How To Use Component Lifecycle Hooks In Angular

Component Lifecycle Hook

The number of methods called in a sequence to execute a component at specific moments is known as lifecycle hook.


There are 8 different stages in the component lifecycle. Every stage is called as lifecycle hook event. So, we can use these hook events in different phases of our application to obtain control of the components.


Since a component is a Typescript class, every component must have a constructor method. The constructor of the component class executes, first, before the execution of any other lifecycle hook events. If we need to inject any dependencies into the component, then the constructor is the best place to inject those dependencies. After executing the constructor, Angular executes its lifecycle hook methods in a specific order.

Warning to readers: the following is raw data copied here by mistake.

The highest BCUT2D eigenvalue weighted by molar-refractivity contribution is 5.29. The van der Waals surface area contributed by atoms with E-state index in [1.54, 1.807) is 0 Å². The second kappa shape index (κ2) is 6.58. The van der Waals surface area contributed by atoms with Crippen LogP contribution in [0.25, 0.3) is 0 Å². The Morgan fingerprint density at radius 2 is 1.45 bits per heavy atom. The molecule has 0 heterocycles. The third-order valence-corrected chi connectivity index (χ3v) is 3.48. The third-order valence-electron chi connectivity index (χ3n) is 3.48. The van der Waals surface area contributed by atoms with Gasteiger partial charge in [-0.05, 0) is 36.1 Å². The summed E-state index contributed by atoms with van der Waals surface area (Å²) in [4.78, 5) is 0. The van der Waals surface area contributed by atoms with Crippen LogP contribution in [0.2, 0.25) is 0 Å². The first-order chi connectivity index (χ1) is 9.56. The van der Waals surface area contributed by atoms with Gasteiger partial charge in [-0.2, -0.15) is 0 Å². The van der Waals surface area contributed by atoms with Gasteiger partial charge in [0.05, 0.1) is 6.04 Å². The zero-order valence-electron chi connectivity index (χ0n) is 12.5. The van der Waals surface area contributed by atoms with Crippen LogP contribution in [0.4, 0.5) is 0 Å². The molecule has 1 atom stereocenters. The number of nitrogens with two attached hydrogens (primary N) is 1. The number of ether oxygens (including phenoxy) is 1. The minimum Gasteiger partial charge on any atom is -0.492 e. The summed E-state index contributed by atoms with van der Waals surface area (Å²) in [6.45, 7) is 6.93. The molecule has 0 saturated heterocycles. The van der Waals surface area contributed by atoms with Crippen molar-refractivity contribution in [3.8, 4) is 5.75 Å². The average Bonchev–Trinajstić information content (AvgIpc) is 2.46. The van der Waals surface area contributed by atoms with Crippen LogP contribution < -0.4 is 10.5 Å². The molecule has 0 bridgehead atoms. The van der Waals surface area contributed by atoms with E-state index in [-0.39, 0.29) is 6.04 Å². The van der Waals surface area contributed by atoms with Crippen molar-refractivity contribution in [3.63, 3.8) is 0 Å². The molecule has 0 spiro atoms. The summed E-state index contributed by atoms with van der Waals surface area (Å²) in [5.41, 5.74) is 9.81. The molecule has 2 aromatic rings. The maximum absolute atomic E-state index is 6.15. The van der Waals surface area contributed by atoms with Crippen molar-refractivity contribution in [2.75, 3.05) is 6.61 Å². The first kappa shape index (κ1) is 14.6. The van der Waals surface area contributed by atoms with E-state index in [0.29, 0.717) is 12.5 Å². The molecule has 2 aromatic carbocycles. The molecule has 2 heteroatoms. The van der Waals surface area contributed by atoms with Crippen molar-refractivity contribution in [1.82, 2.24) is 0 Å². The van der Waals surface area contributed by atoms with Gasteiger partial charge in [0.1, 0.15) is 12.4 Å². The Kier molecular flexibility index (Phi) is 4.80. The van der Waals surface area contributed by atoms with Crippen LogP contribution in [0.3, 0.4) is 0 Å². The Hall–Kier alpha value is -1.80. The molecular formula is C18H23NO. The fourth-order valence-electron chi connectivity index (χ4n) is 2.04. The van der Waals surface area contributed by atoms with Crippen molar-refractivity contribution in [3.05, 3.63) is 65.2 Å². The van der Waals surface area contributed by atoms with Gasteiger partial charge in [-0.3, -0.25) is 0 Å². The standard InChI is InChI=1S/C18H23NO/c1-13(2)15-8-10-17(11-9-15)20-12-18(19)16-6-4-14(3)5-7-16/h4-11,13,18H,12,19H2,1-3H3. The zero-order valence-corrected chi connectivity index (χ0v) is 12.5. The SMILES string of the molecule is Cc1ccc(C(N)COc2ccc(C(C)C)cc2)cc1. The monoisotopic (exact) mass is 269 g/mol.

We can say that once a new component is an instantiation, Angular goes through a couple of different phases in this creation process and it will actually give us a chance to hook into these phases by implementing some methods as per our requirement.

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Lifecycle Sequence

OnChange – OnInit – DoCheck – AfterContentInit – AfterContentChecked – AfterViewInit – AfterViewChecked – OnDestroy

Basically, what Angular does with a component is that it creates the component, renders the component, creates and renders the component‟s children, checks when the component’s data-bound properties change and destroys the component before removing it from the DOM. Means

Lifecycle of a component includes:

• Creating a component